“We have seen the ridicule of PR [proportional representation] legislators and clearly they are not being accepted by those who were elected directly . . . we have heard some Honourable members threatening to unleash the CIOs (sic) (Central Intelligence Operatives) on PR legislators who visit constituencies that are represented by them,” she said.
Hurungwe East MP Sarah Mahoka, one of the legislators elected directly, said she would not take kindly to proportional representation MPs coming into her constituency without invitation or consultation with her.
“Winning an election is a tough job, it involves being a mother to the people in the constituency, meeting their needs and solving their problems . . . you use your resources and therefore you guard your space jealously,” she said.
Women lamented that the current nomination system for women quotas in Parliament was also open to abuse in male-dominated political parties with some saying the male leaders were more likely to second their girlfriends into the seats.
Rejoice Ngwenya Sibanda, who was facilitating the meeting, noted that the Electoral Amendment Bill in its current state gave political leaders the powers to nominate a woman from the party who would fill a proportional representation seat that is left vacant during the course of the life of the Parliament.
The ZESN director Rindai Vava Chipfunde also retraced how violence had affected civil society and general participation of women in the political system of Zimbabwe.
Chipfunde said in 2008 her home was ransacked by police and other government agencies who thought that since ZESN had observers around the country she had election results.
“My children are now even afraid when they see signs that Zimbabwe could be going for general elections . . . that time we faced serious challenges staying at relatives and friends’ houses for security reasons and as a mother that sort of tells you to get out of the electoral space,” she said.
ZESN observers according to the organisation were beaten up and others killed in Mashonaland West as tempers flared during the 2008 elections won by the MDC-T and its leader Morgan Tsvangirai also he failed to get an absolute majority.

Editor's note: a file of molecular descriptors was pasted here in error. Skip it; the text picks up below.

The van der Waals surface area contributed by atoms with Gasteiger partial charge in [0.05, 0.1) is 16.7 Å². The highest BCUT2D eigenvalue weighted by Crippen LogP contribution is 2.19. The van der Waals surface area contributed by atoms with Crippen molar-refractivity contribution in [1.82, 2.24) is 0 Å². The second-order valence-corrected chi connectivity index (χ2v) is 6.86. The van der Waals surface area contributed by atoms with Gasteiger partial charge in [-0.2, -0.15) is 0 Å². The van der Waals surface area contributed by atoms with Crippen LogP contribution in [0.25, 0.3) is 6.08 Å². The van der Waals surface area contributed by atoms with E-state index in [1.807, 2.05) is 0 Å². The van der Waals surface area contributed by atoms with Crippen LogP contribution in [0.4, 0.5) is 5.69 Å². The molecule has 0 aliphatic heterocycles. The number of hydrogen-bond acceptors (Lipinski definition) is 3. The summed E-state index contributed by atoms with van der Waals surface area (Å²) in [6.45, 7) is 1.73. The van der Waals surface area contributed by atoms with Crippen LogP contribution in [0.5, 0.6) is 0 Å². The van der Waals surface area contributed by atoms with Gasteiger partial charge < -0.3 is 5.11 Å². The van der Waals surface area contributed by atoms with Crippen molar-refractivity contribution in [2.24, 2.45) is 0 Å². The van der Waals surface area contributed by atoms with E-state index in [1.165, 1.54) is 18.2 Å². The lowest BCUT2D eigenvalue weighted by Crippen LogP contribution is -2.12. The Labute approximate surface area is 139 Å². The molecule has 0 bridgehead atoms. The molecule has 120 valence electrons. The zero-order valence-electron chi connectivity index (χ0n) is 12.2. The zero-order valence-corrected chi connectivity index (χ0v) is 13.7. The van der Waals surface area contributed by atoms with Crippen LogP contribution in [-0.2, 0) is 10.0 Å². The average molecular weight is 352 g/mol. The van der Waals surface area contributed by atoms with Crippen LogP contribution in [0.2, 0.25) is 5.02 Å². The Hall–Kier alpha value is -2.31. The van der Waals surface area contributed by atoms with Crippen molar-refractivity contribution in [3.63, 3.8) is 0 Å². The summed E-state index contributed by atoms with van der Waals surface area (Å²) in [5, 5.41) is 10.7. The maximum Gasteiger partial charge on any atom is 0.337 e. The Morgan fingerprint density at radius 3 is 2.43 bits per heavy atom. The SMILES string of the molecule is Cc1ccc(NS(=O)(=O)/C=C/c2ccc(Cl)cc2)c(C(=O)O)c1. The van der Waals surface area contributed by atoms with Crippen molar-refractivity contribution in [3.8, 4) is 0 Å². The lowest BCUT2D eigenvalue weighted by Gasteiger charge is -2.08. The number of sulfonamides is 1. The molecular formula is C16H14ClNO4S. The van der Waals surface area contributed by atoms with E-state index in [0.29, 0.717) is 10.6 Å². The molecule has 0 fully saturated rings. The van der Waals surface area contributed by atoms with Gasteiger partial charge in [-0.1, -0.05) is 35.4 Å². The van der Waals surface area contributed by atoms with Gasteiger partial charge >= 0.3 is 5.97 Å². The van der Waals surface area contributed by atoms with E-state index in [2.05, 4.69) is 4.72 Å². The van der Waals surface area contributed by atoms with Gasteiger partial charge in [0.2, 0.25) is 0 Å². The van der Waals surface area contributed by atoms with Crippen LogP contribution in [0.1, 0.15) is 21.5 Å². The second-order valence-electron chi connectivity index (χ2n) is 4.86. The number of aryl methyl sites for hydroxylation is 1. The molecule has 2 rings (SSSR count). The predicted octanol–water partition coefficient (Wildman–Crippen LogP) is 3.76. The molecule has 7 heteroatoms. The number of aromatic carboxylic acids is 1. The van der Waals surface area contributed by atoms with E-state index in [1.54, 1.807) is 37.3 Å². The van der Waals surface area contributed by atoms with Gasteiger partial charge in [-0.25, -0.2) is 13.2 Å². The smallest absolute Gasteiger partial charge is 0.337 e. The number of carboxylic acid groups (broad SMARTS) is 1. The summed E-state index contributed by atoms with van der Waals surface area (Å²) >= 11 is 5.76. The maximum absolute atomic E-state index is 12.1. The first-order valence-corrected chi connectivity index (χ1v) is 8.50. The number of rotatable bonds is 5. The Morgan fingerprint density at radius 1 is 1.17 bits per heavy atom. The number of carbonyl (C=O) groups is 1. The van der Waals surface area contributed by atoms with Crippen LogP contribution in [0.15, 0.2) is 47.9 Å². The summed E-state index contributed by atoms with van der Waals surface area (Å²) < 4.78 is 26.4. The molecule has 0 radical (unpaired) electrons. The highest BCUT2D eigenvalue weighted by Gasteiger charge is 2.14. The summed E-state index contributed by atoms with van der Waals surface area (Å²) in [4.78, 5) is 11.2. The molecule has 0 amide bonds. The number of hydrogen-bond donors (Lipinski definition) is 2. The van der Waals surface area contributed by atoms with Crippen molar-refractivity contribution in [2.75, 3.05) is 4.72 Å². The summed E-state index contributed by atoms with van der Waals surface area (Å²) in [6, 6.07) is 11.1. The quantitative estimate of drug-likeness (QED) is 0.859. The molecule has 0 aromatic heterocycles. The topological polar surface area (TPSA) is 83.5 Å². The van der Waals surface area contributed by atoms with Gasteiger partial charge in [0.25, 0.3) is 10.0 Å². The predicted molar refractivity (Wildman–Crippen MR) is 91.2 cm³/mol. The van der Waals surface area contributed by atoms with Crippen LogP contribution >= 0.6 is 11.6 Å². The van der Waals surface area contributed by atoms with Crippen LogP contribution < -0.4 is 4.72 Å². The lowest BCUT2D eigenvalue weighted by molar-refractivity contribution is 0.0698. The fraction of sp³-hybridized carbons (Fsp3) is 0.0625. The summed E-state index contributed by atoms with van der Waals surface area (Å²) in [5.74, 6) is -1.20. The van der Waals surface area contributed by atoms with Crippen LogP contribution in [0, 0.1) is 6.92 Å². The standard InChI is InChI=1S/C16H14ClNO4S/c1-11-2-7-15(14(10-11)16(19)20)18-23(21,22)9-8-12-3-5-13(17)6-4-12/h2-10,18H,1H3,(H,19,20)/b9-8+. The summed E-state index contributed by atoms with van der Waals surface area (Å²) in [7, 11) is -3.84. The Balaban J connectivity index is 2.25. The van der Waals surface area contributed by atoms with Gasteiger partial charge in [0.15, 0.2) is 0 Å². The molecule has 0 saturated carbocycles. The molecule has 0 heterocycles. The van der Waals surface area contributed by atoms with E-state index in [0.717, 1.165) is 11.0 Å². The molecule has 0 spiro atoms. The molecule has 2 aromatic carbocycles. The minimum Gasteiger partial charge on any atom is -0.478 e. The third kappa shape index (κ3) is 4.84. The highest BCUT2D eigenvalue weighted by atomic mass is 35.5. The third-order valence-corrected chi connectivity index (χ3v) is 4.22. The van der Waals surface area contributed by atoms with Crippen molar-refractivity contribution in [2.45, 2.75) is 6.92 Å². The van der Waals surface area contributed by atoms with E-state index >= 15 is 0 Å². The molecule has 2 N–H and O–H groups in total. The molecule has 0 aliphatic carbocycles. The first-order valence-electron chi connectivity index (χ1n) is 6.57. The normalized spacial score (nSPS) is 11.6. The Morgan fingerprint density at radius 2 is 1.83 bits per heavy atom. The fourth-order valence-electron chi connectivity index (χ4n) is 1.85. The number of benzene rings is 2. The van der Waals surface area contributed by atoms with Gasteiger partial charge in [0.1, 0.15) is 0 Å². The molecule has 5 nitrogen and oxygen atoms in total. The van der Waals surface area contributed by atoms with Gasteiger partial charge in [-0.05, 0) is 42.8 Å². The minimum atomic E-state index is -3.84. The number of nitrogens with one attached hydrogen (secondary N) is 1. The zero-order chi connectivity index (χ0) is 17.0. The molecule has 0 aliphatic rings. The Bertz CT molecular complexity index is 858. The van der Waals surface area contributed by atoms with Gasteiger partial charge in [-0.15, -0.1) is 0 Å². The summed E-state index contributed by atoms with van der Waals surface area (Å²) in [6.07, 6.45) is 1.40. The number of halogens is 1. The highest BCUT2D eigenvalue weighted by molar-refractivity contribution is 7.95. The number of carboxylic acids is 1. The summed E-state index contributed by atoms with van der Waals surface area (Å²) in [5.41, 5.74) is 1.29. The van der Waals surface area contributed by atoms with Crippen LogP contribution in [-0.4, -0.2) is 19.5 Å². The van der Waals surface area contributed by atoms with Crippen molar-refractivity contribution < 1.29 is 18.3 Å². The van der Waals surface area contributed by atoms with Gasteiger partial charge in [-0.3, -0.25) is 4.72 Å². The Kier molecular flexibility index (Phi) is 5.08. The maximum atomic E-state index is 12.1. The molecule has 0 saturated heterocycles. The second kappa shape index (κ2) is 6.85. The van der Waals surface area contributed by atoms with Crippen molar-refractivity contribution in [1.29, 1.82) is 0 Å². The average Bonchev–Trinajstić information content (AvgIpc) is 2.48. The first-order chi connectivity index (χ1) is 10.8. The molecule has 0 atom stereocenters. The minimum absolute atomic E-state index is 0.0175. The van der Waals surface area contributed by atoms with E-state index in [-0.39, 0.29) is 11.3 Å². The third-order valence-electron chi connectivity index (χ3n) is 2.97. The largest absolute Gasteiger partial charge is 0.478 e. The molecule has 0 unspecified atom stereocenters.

A Zimbabwe Electoral Commission (Zec) official also told the workshop that they were also not safe from electoral violence.
“Whichever party loses the election thinks Zec would have helped rig the results and they get angry at us sometimes turning violent . . . a colleague who just went missing turned up dead after three months,” she said.
Zec spent over two months before they could release Presidential results for the 2008 elections with polling officers being ordered to do recounts in hostile conditions while others were arrested.
MDC-T MP Evelyn Masaiti accused Zanu PF of using members of the police force to harass and intimidate political opponents, forcing women to stay out of politics.
“You suffer psychologically and physically to the point that even your in-laws and children just want nothing to do with you, it would really take a strong person to stay in the race otherwise some just buckle under the pressure,” she said.
Women also lamented the lack of campaign resources saying their male counterparts were loaded with cash and could afford expensive campaigns.
President Robert Mugabe’s government which has a bloated Cabinet of 21 ministers only has three women entrenching the belief that politics is a male domain.
Zimbabwe is currently ranked 30 on a list topped by Rwanda in the world in terms of women representation in Parliament with 31,5%.
The media was not spared with women parliamentarians saying the unofficial fourth estate which is male dominated chose to flag negatives about women while praise singing or ignoring the mistakes by male politicians.
Former Copac co-chairperson Paul Mangwana while addressing journalists in Mutare in 2012 encouraged women to form their own political parties and field 100% women candidates in all 210 constituencies on offer.
“The women always complain that political parties are male-dominated and that they want to have more seats allocated to them, but they can just form a political party of their own and have 100% candidates in all constituencies,” said Mangwana then.